Keywords: wayfinding, cognitive
map, landmarks, gender differences
Gender differences in spatial ability is a heavily
researched topic in psychology. This issue is now being studied further
using virtual reality. There are many contributing factors involved
in how one finds her way. A cognitive map helps an individual navigate
through the world. Cognitive maps allow humans to store and organize
spatial information. One can retrieve this stored information when
it is necessary (O'Neill, 1991; Pedersen, 1999). Wayfinding is term
used to describe how one navigates through spatial environments (Sloan
& Bernstein, 1995). Males are noted to have superior spatial
abilities, such as map reading, when compared with females. Females
rely primarily on landmarks while navigating. Males rely more on
cardinal directions (McGuiness & Sparks, 1983)
Are there strategic gender differences involved in
navigation through a virtual maze? The strategic differences being:
time, written direction, and map drawing.
The participants in this study were 14 males, and
14 females from St. Anselm College. All participants were enrolled
in general psychology classes.
The virtual reality task used Superscape for the
design. Two mazes were designed to conduct the first part of the
experiment. The mazes were identical with the exception of five landmarks
present in maze two. The first maze contained no landmarks.
The maze was set in a large grid. Each left and right turn was at
a 90 degree angle. Both mazes contained nine connectors and six turns.
Each participant was timed using a standard stopwatch. After the
maze was completed paper and pencil were used for the drawing of the map,
and the written direction.
The participant was asked to fill out an informed
consent prior to the start of the experiment. The participant was
asked to do a mock trial using virtual reality in order to practice with
it before the actual experiment took place. The experimenter showed
the participant the correct path through the maze. Then, the participant
was asked to try to repeat it. If the participant got lost at any
point in the maze, it was up to her to stop and ask the experimenter to
show her the correct route again. This cycle repeated itself until
the participant was able to meet criterion. After the participant
met criterion she was asked to draw a map, and write out directions of
the route taken. All results were scored according to a manual designed
by the experimenter
For trial one, males navigated through the maze significantly
faster than females, F (1,28) = 2.93,
p < .10. There
was a significant main effect found for trial improvement,
(2,48) = 5.71, p < .01. In addition to this finding there
was a significant interaction effect for gender * maze, F (1,24)
p < .10. This means that for each trial every participant
Time was a major factor
involved in the current experiment. For trial one, time was a significant
finding. Males traveled through the maze without landmarks significantly
faster. For the rest of the trials, males continued to travel faster
than the females. However, the trial times were not significantly
different. As a whole, participants improved over the first three
trials. This is supported by the significant main effect found for
trial time. In addition to this finding was a significant interaction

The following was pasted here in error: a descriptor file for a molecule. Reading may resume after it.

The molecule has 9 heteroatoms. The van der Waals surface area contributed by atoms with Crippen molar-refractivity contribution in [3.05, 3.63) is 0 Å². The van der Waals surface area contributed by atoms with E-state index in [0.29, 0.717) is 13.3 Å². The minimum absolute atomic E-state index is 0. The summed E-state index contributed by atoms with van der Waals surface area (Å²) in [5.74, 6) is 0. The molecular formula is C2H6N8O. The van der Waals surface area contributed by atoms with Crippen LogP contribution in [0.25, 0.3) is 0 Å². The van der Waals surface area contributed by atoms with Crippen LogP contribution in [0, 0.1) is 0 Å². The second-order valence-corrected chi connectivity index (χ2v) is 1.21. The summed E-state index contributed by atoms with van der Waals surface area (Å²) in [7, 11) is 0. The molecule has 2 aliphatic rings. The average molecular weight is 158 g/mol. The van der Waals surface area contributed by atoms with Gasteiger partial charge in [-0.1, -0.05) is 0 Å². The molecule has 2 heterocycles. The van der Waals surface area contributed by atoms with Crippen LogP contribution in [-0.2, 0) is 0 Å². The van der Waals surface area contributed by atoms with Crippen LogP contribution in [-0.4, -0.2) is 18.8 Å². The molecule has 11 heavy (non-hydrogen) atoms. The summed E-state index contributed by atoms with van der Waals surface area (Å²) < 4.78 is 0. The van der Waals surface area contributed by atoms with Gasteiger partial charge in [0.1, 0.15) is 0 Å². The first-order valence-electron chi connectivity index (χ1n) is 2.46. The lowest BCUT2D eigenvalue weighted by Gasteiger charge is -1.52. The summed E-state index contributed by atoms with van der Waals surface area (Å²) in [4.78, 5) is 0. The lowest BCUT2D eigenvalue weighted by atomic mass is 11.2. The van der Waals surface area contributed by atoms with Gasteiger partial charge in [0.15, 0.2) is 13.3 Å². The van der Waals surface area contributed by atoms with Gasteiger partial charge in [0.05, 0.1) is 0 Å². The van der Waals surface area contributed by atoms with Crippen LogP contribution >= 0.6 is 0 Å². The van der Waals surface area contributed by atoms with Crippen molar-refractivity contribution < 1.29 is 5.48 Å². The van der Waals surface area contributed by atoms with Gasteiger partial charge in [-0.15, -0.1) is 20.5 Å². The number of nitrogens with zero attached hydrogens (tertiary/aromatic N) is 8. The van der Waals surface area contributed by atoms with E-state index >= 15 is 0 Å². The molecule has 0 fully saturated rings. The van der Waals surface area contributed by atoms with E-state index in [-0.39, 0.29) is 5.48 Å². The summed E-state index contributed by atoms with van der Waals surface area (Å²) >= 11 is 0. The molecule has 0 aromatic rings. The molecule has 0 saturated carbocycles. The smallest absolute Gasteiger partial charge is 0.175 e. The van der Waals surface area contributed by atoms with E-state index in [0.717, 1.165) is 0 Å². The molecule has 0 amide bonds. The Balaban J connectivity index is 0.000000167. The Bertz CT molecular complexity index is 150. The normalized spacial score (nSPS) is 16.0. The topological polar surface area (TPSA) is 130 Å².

effect for gender * maze. This shows that across the first three
trials males and females performed differently on the maze without landmarks,
and performed similarly to each other on the maze with landmarks.
Virtual reality is
becoming a prominent way to experiment within the cognitive realm today.
This study could be replicated in many ways to study a number of different
factors. The current study was done to examine gender differences
in strategy of navigational style using virtual reality. However,
this study could be done in different ways to examine other gender differences.
For instance, while conducting the current study, most of the participants
got lost in the maze at some point. When this happened they were
told to ask the experimenter to show them the proper route through again.
There was a noticeable gender difference when the males got lost.
They took a much longer amount of time to ask the experimenter how to navigate
through the maze correctly. Some of the males actually insisted upon
knowing the correct way through. They just wanted to start over again
and do it themselves. On the other hand, when the females got lost
they realized it faster, and told the experimenter to show them the correct
path through the maze again.
It would be interesting
to design a similar study that examined gender differences in the amount
of time it would take for participants to ask for directions when lost
in a virtual maze. Using one group of males and one group of females
the participants would be asked to navigate through a 15 turn maze.
The high number of turns would be useful to get the participants lost purposely.
Then, once they are lost the timing would begin. The time it took
for the participants to ask for directions would be measured.
The gender of the experimenter
may also be a factor. For males, it could be hypothesized that if
the experimenter is a female they will wait even longer to ask for the
correct path through. If the experimenter is a male, it should be
hypothesized that males will still wait longer to ask for the correct path
through. However, they would not wait as long to ask for help if
the experimenter is male. Though this experiment would be tedious
to conduct because it requires two different experimenters doing the same
experiment, it would be worth while to further examine these gender differences.